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First off today, the judge in the Joel Tenenbaum case, which saw the students held liable for some $675,000 in damages to the various labels after being sued for file sharing, has affirmed the verdict.
U.S. District Court Judge Nancy Gertner has entered the judgement in her new ruling and has not reduced the verdict, as Tenenbaum’s team had hoped. The judge also took time in the verdict to strongly admonish the defense, headed by Harvard professor Charles Nesson, for its “chaotic” defense and said she had been willing to consider a fair use defense but that Nesson’s arguments were so broad and out of touch with the law that she had no choice but to prevent them from being heard at the trial.
The judge also granted the record industry’s motion to bar Tenenbaum from any further infringement but declined, on the grounds of free speech, to bar him from promoting file sharing and the Web as a means of obtaining music. The judge also deplored Congress to take a look at the copyright laws that made the verdict possible and expressed deep concern over the potential for “astronomical” damage awards.
A January 5 hearing is scheduled to discuss the constitutionality of the damage amount but, should that fail, Tenenbaum has already said that he will be forced to declare bankruptcy.
Next up today, Canadian record labels are facing a major class action lawsuit brought on by artists who are claiming copyright infringement over the labels’s practice of using a “pending list” when clearing rights for compilation and live CDs.
The practice was the result of a change in Canadian copyright law in the 1980s that did away with compulsory licenses to require labels to obtain permission for such albums. However, according to plaintiffs, the labels instead just printed the CDs and put the track names on a the pending list, which supposedly meant approval and payment was forthcoming. According to the lawsuit, that payment never came.
The labels admit they have not taken adequate steps to secure payment for artists on the pending list, which has now grown to some 300,000 songs and includes artists from all genres and across the globe, and have already said they may be liable for up to $50 million in damages. However, since the plaintiffs are seeking statutory damages, that number could go as high as $6 billion (Note: The original article says $60 billion but this is clearly a math error as 300,000 songs x $20,000 per infringement max equals $6 billion, not $60 billion).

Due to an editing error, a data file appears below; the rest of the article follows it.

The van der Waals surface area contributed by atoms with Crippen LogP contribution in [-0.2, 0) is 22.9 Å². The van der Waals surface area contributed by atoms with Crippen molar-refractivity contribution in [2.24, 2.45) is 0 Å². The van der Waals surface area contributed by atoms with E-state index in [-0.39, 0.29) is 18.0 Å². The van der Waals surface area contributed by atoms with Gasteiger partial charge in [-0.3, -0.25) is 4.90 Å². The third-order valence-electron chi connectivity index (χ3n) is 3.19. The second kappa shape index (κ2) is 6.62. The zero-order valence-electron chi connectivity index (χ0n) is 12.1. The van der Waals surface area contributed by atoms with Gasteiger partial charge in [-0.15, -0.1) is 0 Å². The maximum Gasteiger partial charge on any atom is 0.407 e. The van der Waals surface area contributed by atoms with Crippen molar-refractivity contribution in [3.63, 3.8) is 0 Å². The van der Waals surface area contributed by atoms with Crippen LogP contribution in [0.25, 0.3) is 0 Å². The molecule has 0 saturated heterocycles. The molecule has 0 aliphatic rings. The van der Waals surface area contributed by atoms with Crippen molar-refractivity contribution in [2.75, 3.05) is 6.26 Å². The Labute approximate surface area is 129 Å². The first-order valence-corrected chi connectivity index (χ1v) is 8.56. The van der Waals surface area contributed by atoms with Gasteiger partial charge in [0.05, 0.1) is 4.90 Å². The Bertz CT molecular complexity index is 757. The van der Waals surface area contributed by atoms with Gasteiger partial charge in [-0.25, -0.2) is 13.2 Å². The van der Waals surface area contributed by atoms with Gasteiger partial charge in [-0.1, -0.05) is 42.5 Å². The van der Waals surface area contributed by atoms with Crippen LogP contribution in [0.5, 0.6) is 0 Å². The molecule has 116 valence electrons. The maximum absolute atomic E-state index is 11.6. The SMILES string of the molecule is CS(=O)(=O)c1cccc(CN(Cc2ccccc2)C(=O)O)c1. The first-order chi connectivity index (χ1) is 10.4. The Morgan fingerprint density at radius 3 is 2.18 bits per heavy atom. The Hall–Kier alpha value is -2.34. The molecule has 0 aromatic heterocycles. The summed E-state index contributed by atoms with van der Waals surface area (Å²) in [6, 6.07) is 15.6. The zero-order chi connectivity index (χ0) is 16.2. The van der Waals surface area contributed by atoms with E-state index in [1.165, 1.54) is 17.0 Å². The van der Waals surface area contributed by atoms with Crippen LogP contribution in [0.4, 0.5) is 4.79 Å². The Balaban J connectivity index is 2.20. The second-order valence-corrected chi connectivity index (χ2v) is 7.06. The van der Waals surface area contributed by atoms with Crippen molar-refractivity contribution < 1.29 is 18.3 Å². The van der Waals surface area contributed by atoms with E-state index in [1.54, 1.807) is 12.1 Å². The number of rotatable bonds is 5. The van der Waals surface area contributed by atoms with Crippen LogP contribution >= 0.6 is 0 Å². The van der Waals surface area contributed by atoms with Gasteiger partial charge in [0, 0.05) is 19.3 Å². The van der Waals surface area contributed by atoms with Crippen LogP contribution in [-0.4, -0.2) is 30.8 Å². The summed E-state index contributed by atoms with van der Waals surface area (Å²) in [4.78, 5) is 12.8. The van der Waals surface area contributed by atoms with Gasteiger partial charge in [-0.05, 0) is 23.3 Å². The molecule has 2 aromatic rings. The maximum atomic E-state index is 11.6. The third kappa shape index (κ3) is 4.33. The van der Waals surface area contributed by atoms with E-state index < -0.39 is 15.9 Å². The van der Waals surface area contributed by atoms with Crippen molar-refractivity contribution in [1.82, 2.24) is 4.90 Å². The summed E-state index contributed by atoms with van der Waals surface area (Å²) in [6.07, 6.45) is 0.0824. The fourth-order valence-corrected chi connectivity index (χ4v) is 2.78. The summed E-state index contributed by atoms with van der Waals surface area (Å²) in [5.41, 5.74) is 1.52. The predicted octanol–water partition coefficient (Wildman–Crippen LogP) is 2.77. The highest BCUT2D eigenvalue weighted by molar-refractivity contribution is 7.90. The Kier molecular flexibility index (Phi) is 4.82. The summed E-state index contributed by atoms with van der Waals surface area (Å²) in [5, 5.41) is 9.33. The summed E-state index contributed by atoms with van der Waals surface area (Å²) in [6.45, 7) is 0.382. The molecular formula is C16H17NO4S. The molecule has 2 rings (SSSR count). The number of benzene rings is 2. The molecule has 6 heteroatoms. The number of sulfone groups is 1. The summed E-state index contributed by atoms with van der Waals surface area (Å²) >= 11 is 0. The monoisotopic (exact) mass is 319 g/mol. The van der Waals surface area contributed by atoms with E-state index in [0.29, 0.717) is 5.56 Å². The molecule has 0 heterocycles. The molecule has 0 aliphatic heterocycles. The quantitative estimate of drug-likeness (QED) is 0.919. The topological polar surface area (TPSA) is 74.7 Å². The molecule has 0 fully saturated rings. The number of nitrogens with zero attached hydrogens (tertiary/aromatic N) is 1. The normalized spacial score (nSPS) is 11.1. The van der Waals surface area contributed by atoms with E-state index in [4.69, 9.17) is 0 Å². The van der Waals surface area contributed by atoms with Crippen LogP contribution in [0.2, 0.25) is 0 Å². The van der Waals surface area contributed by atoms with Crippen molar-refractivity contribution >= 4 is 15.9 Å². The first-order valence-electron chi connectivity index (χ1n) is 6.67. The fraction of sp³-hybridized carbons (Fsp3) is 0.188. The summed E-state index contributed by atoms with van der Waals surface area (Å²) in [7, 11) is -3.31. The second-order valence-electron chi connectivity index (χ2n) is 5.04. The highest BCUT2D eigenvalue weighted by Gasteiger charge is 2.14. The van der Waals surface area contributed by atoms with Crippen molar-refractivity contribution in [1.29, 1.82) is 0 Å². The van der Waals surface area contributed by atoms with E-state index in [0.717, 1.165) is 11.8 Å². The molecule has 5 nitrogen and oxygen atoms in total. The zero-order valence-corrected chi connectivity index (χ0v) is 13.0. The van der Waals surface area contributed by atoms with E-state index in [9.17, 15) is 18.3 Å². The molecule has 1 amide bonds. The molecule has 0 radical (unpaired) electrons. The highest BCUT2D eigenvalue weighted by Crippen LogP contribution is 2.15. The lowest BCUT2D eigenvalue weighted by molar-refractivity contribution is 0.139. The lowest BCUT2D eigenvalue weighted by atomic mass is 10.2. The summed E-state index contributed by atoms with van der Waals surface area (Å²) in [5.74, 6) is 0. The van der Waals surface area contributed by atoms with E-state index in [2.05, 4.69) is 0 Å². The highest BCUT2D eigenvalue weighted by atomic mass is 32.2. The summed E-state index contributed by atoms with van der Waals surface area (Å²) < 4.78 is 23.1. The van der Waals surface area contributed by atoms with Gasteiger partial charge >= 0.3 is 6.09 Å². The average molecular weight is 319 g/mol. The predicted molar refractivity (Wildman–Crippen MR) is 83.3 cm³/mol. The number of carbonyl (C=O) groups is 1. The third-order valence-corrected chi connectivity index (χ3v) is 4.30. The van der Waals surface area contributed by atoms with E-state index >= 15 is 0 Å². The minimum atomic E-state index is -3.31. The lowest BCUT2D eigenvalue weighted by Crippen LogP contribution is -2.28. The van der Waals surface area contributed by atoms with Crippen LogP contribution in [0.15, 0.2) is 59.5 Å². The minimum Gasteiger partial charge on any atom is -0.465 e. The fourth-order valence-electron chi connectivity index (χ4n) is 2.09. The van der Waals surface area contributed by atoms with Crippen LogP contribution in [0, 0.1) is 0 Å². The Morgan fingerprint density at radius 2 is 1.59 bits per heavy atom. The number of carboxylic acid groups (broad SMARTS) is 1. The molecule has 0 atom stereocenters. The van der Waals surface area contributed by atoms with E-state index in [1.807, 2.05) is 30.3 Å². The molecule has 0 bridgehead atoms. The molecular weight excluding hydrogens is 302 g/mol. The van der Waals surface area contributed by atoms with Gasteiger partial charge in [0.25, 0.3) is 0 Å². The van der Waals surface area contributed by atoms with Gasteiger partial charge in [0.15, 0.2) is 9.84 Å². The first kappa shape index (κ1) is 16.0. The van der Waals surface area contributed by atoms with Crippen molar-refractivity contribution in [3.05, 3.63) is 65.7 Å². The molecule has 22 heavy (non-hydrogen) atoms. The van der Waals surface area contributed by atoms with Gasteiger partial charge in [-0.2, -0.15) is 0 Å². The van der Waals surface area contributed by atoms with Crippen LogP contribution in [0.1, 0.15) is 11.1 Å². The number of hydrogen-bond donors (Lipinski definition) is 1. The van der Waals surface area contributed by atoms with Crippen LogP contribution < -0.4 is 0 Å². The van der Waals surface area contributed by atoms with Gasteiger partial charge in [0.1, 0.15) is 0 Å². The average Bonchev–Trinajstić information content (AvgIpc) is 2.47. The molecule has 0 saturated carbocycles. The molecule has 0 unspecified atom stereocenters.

The irony of the record labels facing suhch a large potential judgement against them is not lost on anyone, the least of all the plaintiffs, who wrote in a legal filing “the conduct of the defendant record companies is aggravated by their strict and unremitting approach to the enforcement of their copyright interests against consumers.”
We will report more on the case as it develops.
Finally today, the former singers of Destiny’s Child have avoided a court date. The trio had been sued by Rickey Allen, who accused the band of infringement over their 2004 song ‘Cater 2 U’, whch he claimed was inspired by a track he had composed with the same title in the 90s.
Allen claimed that he had handed a copy of the song over to producer Maurice Joshua, who went on to work with the trio on the album in question.
However, after years of legan wrangling, the matter has been settled, only a few days before the singers were to take the stand. Both sides met behind closed doors to hammer out a an undisclosed agreement and the case is expected to be dismissed tomorrow.
That’s it for the three count today. We will be back tomorrow with three more copyright links. If you have a link that you want to suggest a link for the column or have any proposals to make it better. Feel free to leave a comment or send me an email. I hope to hear from you.
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